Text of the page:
To commemorate the 150th anniversary of the US Civil War and in conjunction with the Terra Foundation for American Art, the Newberry Library have mounted “Home Front: Daily Life in the Civil War North,” an exhibition of more than 100 items that focuses on the enormous, and costly, effect the war had on civilians.
Saturday, March 1, 2014
The Genealogy and Local History staff will introduce novices to the basics of research at an informal orientation. After the session, you are welcome to begin your research. A reference librarian will be available to provide suggestions and assistance. Reservations not required.
During the Civil War, music was everywhere. At public rallies and in family parlors, people heard and sang songs about the conflict. Christian McWhirter, author of Battle Hymns: The Power and Popularity of Music in the Civil War, will give a talk about what music meant for people who were intimately involved in this bloody and violent war.
T. S. Eliot is widely regarded as one of the finest poets of the English language. Four Quartets, Eliot’s last major poetic work, is a stunning achievement written at the height of his powers.
In July 1848, Elizabeth Cady Stanton and several contemporaries publicly presented the founding document of the women’s rights movement in the United States, the Declaration of Sentiments, in Seneca Falls, New York.
5 to 7 pm
In March, 1914, Poetry magazine published Carl Sandburg’s controversial Chicago Poems, including the title ode to Chicago in which he famously coins it “City of the Big Shoulders.”To mark the occasion, from 5 to 7 p.m.
In the face of the Reformation, communication with the far reaches of Europe became vital for popes during the sixteenth century.
Fintan Mullan and Gillian Hunt from the Ulster Historical Foundation will give four talks about researching family histories in Ireland. Come and explore new techniques and approaches for your personal family research. The talks will be:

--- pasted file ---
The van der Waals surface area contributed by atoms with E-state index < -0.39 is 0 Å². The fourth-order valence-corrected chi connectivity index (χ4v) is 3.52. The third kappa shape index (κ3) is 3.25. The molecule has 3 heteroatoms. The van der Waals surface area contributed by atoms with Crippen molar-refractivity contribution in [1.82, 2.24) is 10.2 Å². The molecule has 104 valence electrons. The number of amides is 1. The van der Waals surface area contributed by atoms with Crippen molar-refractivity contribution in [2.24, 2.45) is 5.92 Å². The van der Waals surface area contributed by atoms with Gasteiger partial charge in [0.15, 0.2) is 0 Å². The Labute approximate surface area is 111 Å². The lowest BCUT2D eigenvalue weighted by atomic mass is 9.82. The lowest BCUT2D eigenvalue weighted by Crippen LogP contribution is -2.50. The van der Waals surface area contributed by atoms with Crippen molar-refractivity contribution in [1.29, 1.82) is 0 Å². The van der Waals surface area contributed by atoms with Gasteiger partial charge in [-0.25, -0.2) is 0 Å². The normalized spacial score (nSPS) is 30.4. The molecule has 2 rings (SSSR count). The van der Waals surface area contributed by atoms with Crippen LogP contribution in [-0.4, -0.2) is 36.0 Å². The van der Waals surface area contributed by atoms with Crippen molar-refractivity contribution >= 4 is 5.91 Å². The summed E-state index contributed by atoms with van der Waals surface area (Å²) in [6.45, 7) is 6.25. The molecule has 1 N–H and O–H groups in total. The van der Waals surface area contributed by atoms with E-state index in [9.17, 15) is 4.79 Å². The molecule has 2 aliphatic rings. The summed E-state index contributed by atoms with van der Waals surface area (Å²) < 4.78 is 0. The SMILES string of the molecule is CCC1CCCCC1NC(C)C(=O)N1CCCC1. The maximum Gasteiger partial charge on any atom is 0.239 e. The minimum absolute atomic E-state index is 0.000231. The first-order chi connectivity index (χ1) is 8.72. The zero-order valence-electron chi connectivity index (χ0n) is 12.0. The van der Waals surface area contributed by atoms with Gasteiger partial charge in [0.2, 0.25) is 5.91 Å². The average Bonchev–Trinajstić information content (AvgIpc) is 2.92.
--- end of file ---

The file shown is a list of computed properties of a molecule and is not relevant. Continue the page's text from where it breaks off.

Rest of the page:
Join us for this free tour of “Home Front: Daily Life in the Civil War North,” Chicago’s only major exhibition on the Civil War during its 150th anniversary. One of the exhibition’s co-curators will walk visitors through more than 100 items that focus on the enormous, and costly, effect the war had on civilians.
A century ago Mahler was an international star conductor who was controversial as a composer. Yet when he died the controversies about his music metamorphosed into praise about his important contributions to classical music.
5:30 pm to 6:30 pm
This essay explores the complexities of Cherokee-British interaction along the Tennessee River. Between 1670 and 1758 Europeans became aware of a “corridor” that could connect British Carolina with the Ohio Valley, the Wabash River, and the Illinois country via the Tennessee.
Though nineteenth-century Chicago is often remembered for its stockyards and grain elevators, these industrial food systems represented just some of the many ways that the city’s residents put food on the table. A diverse group of Chicagoans also practiced urban agriculture, using backyards and side streets to raise pigs, chickens, fruits, and vegetables.
9 am to 12 pm
On July 19th and 20th, 1848, Elizabeth Cady Stanton and several of her contemporaries publicly presented the founding document of the women’s rights movement in the United States, the Declaration of Sentiments, in Seneca Falls, New York, and then gathered resolutions to be included in the document before printing.